Put a feather in your cap by planning ahead so that when your reader opens their inbox they exclaim: “Just Ducky!”
Now, let’s look at making your subject line a real firequacker!
The subject line is the window into your message. To be a great e-mallard you’ve got to give the reader a reason to open the email. Waddle you gonna do about this? You’re gonna make your subject line one or more of these things: urgent; intriguing; exciting; specific; useful; compelling; emotional, shocking or funny (even daffy). That’s what it takes to get folks flocking to you.
Here are a few real examples:
- Four pounds, that’s what’s up (leading to email about how food bank client had gained weight after receiving nutritious food at an on-site pantry at her senior apartments.) Intriguing/Funny
- Abandoned by budget cuts, they’re counting on us (leading to e-appeal to fund home care for seniors who were losing critical lifeline services due to budget cutbacks). Urgent/Specific
- Why the cheerleaders shaved their heads (a message from Indianapolis Colt’s coach Chuck Pagano, who was battling leukemia). Shocking
And you can find a whole duck boatload of ideas – most of which are as good as they’re quacked up to be — in 200 More Email Subject Lines from End of Year Fundraising.
But don’t mislead. That will make you a dead duck. Folks don’t mind being teased a little, but they don’t like being lied to. If folks open your email, but then see it’s not at all about what you promised, they’ll do what they Muscovy — toss you right out.
You have only a few seconds to capture attention. Subject lines with less than 50 characters have open rates 12.5% higher than those with 50 or more, and click-through rates are 75% higher.
While we’re at it, consider your header and your pre-header. Because even if you get your email open, studies show that 51% will delete your email within 2 seconds of opening it. Aargh! The pre-header, by the way, is an extra tool to convince your subscribers to quack open your email. What is it? It’s the snippet of text at the top of your email (or a link to the online version) that your subscribers see first, sometimes even before they open the email.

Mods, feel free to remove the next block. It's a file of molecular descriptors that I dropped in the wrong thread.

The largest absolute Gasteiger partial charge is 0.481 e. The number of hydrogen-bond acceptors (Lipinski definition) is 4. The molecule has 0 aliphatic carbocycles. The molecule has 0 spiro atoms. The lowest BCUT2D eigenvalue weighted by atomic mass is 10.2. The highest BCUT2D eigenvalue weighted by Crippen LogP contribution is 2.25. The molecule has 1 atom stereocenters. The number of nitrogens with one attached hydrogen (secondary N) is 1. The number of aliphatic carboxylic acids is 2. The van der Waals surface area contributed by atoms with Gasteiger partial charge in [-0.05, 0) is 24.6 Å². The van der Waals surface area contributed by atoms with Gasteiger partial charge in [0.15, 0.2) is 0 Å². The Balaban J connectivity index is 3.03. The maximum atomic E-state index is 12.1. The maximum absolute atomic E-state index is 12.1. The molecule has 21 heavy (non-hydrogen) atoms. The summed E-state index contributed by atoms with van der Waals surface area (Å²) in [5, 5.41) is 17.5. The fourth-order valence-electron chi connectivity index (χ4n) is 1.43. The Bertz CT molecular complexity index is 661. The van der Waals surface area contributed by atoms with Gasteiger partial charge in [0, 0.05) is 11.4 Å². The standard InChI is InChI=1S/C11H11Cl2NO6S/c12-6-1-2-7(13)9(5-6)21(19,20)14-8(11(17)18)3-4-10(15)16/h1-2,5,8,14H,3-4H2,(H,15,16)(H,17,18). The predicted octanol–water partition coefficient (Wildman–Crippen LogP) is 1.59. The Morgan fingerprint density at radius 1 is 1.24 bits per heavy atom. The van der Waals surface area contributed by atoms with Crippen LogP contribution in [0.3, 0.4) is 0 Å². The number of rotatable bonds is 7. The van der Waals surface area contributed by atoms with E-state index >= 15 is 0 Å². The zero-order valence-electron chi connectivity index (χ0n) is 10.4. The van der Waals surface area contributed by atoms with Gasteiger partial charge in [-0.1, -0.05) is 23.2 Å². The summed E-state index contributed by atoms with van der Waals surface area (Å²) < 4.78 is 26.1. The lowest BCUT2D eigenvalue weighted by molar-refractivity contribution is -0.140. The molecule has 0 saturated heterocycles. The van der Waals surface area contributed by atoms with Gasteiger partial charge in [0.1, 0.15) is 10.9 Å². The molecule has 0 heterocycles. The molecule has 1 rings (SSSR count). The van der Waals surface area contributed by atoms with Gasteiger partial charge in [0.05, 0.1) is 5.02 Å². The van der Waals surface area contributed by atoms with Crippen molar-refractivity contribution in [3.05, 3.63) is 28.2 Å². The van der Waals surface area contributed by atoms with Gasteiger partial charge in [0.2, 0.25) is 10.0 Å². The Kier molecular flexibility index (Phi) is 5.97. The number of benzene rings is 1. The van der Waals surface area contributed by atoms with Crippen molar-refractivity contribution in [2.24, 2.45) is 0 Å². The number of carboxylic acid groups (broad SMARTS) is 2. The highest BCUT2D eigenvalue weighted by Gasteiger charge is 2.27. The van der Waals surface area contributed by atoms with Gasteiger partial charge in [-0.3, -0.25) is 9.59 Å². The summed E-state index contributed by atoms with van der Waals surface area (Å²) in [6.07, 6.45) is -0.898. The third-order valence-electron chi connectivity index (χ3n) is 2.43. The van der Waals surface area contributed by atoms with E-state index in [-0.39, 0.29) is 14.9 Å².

Most email clients display the pre-header right after the subject line. This means if you’re using images, you absolutely must include an ALT description of the image for those folks (most) whose images are blocked. Talk to your IT folk if you don’t know what I’m talking about. And keep in mind the typical inbox preview pane will only show 30 to 40 characters (the typical mobile device shows around 15 characters). So make your lead-in count.
Once you get these two things nailed – From and Subject line – getting your email opened will be like water off a duck’s back.
Hasn’t this been pun?
Speaking of something that’s more than it’s quacked up to be, I want to let you in on an amazing opportunity to hear a completely free webinar that will tell you exactly how to get more sponsors for your events. It’s by Shanon Doolitle -brought to you by the awesome Chris Davenport at Movie Mondays. Shanon will even tell you what specific words to use to persuade those sponsors that you’re their match made in heaven! Make more money than ever at your event this year — oh, yeah! Check it out here.
Photo: Flickr, Gertrud K